Labbé and her Canadian teammates celebrate their gold-medal win over Sweden at the Tokyo Olympics in August. (Brad Smith/ISI Photos/Getty Images)

Stephanie Labbé was inspiring others years before the world knew her name.

When Washington Spirit goalkeeper Devon Kerr was 12 years old, she asked her parents to drive her to watch the Canadian national team practice close to her home outside of Toronto. She sat on the edge of her dad’s truck, watching a young Labbé dominate the goalkeeper training session with confidence.

“Everything about her was just very positive and bright and happy, so it definitely gave somebody like me, a little 12-year-old, a lot of inspiration of what I wanted to be when I grew up,” Kerr said.

Labbé’s influence extended even further as she led Canada to their second-straight Olympic bronze medal in 2016 and historic gold medal at the 2020 Tokyo Olympics. At the club level, she won the NWSL championship and NWSL Shield in 2019 with the North Carolina Courage.

On Jan. 19, the 2022 FIFA Best Goalkeeper finalist announced her retirement from soccer. And on Friday, Labbé will play in her final game with Canada during a Celebration Tour friendly against Nigeria in Vancouver.

“She’s been an absolutely unbelievable teammate for Canada and around the world,” said Canadian goalkeeper Kailen Sheridan.

Thirteen years after Kerr watched Labbé in training camp, as her career winds down, the goalkeeper’s confidence hasn’t waned.

In Tokyo, Labbé led Canada through shootouts in the quarterfinal and final despite suffering a rib injury in the first group match of the tournament against Japan. Before leaving that game, she bounced to her feet to stand in for a penalty kick, which she saved.

After missing the second game against Chile, Labbé did everything possible to get back on the field for the rest of the Olympics, posting shutouts against Brazil and the U.S.

“She pulls off a big save, and I think the whole team then was lifted, so for me, she was critical to the gold medal,” Priestman said.

Ahead of the gold-medal shootout against Sweden, Priestman huddled her players together and said, “Listen, Steph did it before. She’ll do it again.”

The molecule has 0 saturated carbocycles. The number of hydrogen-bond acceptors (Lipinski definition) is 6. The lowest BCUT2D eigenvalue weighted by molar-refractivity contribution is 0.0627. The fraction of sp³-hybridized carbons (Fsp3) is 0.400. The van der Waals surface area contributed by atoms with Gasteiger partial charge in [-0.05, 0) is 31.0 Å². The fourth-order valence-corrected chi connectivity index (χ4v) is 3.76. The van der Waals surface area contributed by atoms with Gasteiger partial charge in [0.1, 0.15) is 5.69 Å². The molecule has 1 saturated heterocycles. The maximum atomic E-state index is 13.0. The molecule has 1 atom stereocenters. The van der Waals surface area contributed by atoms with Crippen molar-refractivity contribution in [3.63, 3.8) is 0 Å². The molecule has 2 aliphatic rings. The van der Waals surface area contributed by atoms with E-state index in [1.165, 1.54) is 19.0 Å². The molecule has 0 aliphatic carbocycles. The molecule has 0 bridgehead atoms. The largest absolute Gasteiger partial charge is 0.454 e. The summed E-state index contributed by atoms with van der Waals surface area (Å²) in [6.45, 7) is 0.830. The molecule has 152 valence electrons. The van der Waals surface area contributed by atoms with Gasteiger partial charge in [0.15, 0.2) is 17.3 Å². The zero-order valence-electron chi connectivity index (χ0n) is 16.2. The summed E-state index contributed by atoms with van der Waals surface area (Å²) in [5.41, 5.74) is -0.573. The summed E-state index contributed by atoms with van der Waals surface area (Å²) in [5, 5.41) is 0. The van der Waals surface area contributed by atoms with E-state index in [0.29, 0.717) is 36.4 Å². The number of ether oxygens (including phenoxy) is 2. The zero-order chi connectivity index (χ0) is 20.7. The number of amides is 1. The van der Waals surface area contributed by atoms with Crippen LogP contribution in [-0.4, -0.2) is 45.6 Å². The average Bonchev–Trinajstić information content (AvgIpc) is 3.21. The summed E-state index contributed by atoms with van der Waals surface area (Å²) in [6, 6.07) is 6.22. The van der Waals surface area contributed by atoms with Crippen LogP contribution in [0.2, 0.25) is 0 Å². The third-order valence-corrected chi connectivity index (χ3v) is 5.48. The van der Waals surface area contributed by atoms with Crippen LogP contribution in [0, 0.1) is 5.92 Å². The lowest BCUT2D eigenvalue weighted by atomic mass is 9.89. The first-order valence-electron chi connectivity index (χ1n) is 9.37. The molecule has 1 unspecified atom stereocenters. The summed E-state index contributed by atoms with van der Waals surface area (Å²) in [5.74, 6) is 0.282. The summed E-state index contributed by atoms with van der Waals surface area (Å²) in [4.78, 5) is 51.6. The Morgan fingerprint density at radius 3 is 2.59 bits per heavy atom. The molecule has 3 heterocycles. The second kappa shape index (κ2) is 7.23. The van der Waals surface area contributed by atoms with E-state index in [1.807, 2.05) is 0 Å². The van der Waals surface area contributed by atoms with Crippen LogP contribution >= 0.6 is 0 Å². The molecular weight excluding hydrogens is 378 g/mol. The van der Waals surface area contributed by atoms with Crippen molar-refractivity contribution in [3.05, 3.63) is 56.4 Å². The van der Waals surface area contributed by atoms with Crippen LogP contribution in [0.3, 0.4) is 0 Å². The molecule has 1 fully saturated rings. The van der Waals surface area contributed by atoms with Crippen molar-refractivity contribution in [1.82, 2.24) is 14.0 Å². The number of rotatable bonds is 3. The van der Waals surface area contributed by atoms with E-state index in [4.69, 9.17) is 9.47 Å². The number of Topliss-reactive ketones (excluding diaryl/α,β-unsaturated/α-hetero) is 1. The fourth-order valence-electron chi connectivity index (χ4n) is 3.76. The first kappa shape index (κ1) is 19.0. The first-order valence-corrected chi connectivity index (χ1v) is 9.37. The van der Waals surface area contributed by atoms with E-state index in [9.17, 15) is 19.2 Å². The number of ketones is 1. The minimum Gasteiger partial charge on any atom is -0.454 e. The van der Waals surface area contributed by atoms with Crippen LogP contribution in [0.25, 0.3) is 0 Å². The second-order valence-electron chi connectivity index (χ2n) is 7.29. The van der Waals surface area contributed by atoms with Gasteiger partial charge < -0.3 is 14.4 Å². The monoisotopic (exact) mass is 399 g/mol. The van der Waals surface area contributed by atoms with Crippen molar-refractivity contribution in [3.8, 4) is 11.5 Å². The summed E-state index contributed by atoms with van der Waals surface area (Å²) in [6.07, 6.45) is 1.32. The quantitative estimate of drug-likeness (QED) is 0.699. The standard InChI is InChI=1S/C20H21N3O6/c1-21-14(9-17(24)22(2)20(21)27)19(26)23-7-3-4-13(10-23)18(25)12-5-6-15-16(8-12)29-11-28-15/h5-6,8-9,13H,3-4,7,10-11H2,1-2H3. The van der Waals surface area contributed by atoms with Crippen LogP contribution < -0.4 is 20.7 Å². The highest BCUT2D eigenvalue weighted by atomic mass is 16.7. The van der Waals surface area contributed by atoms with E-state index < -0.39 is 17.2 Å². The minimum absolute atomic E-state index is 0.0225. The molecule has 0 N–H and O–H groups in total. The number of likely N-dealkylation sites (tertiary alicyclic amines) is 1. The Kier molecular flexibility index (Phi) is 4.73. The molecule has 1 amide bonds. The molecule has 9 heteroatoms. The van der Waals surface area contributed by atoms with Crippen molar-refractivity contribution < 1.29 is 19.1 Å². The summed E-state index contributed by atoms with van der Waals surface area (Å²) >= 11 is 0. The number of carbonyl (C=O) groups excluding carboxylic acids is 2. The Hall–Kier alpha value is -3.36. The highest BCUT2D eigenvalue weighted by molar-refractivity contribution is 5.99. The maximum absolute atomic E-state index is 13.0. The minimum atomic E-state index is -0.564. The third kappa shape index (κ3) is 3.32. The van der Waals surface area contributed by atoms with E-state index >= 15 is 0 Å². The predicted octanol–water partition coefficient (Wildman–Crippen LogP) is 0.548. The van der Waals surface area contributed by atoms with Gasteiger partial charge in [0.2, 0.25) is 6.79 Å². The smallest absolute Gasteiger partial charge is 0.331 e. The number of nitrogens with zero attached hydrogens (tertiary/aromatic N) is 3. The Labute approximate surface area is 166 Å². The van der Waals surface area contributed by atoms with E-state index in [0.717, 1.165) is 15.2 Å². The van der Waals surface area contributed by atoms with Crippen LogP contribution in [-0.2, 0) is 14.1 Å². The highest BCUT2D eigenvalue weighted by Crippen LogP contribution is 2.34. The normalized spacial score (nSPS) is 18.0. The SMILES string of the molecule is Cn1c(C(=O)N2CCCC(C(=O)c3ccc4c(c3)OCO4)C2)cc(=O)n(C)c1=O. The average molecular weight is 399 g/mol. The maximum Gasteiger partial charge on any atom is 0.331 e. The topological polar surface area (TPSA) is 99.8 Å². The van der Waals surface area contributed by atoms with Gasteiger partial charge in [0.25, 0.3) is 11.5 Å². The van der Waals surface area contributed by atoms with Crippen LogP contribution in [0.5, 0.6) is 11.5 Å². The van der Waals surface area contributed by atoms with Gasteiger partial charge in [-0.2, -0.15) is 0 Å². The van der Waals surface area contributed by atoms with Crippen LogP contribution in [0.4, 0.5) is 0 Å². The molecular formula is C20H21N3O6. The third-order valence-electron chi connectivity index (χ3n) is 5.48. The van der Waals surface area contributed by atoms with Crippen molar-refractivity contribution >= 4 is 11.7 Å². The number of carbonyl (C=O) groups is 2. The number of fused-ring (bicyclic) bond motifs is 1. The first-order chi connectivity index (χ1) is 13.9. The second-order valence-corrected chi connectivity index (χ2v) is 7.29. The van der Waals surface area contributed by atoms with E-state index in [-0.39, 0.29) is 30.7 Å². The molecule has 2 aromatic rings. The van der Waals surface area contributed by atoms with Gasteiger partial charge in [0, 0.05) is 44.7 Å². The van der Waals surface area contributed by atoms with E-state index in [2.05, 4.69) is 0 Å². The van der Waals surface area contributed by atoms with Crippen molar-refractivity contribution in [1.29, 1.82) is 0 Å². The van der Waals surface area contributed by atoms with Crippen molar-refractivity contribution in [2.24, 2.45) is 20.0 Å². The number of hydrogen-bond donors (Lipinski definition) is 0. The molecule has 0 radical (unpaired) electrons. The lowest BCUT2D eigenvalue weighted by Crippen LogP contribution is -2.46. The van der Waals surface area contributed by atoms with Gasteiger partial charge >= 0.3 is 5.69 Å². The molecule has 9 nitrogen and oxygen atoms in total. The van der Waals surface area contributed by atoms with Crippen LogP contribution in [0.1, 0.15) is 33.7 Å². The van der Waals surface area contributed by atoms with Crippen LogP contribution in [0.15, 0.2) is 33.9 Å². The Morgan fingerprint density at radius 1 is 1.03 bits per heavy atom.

“Big players rise in big moments, and I knew she had it in her,” Priestman said.

In possession, Labbé is expertly tactical. Her composure on the ball and calming approach in communication have helped young center backs like Vanessa Gilles (16 caps) make a smooth transition onto the national team.

“Steph, especially, is one of the best leaders that I’ve ever been around and is just able to bring confidence to the rest of the team,” said Gilles. “I think that’s a quality that’s very rare and hard to train. We have a lot of great leaders here in Canada, and Steph is one of the greats, for sure.”

Much of Labbé’s leadership is heard.

During games, after starting lineup photos and the kickoff coin toss, she is known to gather her Canadian teammates in a huddle and give them a rah-rah speech. In meetings, where the national team builds its culture and hones its vision, Labbé is one of the most vocal contributors.

“One of my favorite teammates, one of the best goalkeepers that we’ve had for Canada,” said defensive midfielder Desiree Scott. “I think just to see her growth over the last four to eight years, you just see her coming into her own. She’s fully herself.”

“She’s played such a huge role for this team and has kept us in so many games and helped us win so many games,” said forward Nichelle Prince. “Her leadership off the field is something that has gotten us to the top.”

Priestman hopes to see Labbé’s mental strength live on as Canada moves into Concacaf qualifying for next summer’s World Cup. Sheridan will take the reins in net alongside Erin McLeod.

“[Steph’s] just been such a mentor to me and a lot of the other goalkeepers here,” said Sheridan. “We’re so excited to celebrate her this weekend, and honestly, I think that’s the biggest thing.”

When Sheridan reflects on what she’s learned from Labbé, being a good teammate is the first thing that comes to mind. The team’s open communication on the field starts with the goalkeepers, and Labbé set the best kind of example.

Labbé told Priestman on a phone call ahead of the upcoming friendlies that she doesn’t want the Celebration Tour weekend to be about her. So, Priestman filled her in on the vision for camp and how Labbé can help drive the team’s culture forward. Canada is taking a blank-slate approach with its 2023 World Cup preparations, focusing on evaluating new talent and assembling an offensive-minded team.

Kerr, who watched Labbé from the back of her dad’s truck 13 years ago, is one of the top goalkeepers on Priestman’s radar. Kerr was in Arizona training in the offseason when she saw Labbé’s retirement announcement in the news. An hour after Priestman did a press conference, Kerr got the call that she was being invited to camp.

Labbé, ever vocal about creating more opportunities for women athletes, intends to push for the creation of a professional women’s soccer league in Canada in retirement.

“She’s trailblazing a path for up-and-coming goalkeepers to come into a place that feels welcoming and safe and really productive,” Kerr said.

“I feel so ready to be excited at this point in my life about what’s next, what’s after my soccer career,” Labbé said in a video on Thursday. “I really feel like I’ve given everything on the field. I’ve given everything that I can. Blood, sweat and tears.”

Labbé’s farewell match will take place one province over from her hometown of Edmonton, at BC Place in Vancouver, where she’ll inspire the next generation from the field one last time.

“We want her to go out on the highest of highs that we possibly can, and we want BC Place to be screaming her name for 90 minutes straight,” Sheridan said.

Jessa Braun is a contributing writer at Just Women’s Sports covering the NWSL and USWNT. Follow her on Twitter @jessabraun.